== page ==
Habitat Regions: temperate ; terrestrial

Terrestrial Biomes: savanna or grassland ; forest

Other Habitat Features: urban ; suburban

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Found on and around walls of buildings, fences, window frames and on tree trunks (2) (1).
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Trophic Strategy

Zebra spiders are active predators that feed primarily on insects, and can catch prey that is much larger than their body size. Their primary prey are dipterans, which includes mosquitos and flies. They do, however, also prey on small spiders, and will even eat members of their own species. When cannibalism occurs, the smaller spider is always the victim. Zebra spiders use their excellent vision to locate their prey.

Animal Foods: insects; terrestrial non-insect arthropods

Primary Diet: carnivore (Insectivore )

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Associations

Zebra spiders are predators that feed on a variety of organisms. They primarily feed on flies and mosquitos, but have also been known to eat butterflies and moths, ants, wasps, and bees, cicadas, and spiders.

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Spider wasps and mantises are known predators of zebra spiders. Zebra spiders have neutral coloration which helps them blend into their environment. They are heavily reliant on their eyesight to escape predators.

Known Predators:

Anti-predator Adaptations: cryptic

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Life History and Behavior

Behavior

Zebra spiders have very large, well-developed frontal eyes. Unlike those of most spiders, which can only perceive motion, the eyes of jumping spiders can form detailed images. They have well-developed retinas that move independently of each other, and large lenses. Visual stimuli are used in hunting, courtship rituals, and to escape from predators.

Vibrations and chemical stimuli are also used in hunting and communications. While hunting, salticids can recognize their prey based on the vibrations the animal creates when it lands on the substrate. Prey items such as flies produce high frequency vibrations compared to background noise. Spiders can also perceive their environment through senses of smell and taste. Tasting occurs when a spider's contact chemoreceptors, located on the legs and palps, come into contact with a substance of a high concentration, while volatile substances can be sensed by olfaction in smaller concentrations. Females release sex pheromones to attract males.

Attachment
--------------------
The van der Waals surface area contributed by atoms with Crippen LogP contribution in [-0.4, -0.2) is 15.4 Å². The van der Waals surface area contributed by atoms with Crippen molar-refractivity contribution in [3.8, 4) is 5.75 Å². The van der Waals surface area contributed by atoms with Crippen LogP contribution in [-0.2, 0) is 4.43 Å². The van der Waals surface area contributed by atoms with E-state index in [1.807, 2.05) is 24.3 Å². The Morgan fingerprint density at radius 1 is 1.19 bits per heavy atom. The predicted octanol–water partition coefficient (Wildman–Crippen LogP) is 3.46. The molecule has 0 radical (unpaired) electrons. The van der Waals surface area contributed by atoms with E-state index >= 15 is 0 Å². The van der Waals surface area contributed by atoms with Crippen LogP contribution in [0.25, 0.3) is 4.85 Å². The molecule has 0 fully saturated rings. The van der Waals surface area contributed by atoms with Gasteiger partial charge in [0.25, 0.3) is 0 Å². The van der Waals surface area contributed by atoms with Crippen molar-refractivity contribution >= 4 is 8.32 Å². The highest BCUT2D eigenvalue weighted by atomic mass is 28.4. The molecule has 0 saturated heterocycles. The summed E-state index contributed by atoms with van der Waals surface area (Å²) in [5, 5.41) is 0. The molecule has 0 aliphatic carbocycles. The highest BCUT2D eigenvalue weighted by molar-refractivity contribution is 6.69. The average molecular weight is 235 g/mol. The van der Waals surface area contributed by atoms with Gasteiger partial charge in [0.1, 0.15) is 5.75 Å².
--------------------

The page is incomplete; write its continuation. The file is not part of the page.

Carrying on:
Communication Channels: visual ; tactile ; chemical

Other Communication Modes: pheromones ; vibrations

Perception Channels: visual ; tactile ; acoustic ; vibrations ; chemical

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Life Cycle

Spiders develop in an egg sac that is usually hidden under a rock. Development consists of an embryonic period, a larval period, a nympho-imaginal period, and adulthood. The embryonic period begins when the egg is fertilized. In the larval stage, the spider survives on yolk from the egg and still lacks any distinguishable morphological features. The nympho-imaginal period follows the larval period. "Nymph" refers to the juvenile spider, while "imago" refers to the adult. During this phase, the spider develops functioning organ systems and hatches. Molting occurs between each of these development stages. In salticid spiders, juveniles undergo 5-11 instars before becoming an adult.

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Life Expectancy

Little information is available regarding the longevity of zebra spiders in the wild, but most spiders living in temperate regions live for one to two years. In captivity, the life expectancy of zebra spiders is two to three years, with females generally living longer than males.

Typical lifespan

Status: wild:
1 to 2 years.

Typical lifespan

Status: captivity:
2 to 3 years.

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Reproduction

All salticid spiders have courtship rituals in which the male performs for the female. This is a visual ritual relying heavily on eyesight. Males use the stripped markings on their legs to attract a female. A male spider will dance in a zigzag pattern moving his pedipalps, front legs, and abdomen. During the dance, the female watches the male. If the female accepts the male, she crouches down, thereby signaling that the male may approach her. While still facing the female, the male climbs on top of her, and she orients her abdomen so that he can insert sperm into her genital opening.

Mating System: monogamous

Zebra spiders breed in spring and early summer. Specific information about number of offspring and time from egg deposition to independence is currently unavailable, as is information regarding time to sexual maturity. It is likely that, as with most temperate spider species, females reach maturity at some point in their first year of life, with males maturing somewhat earlier.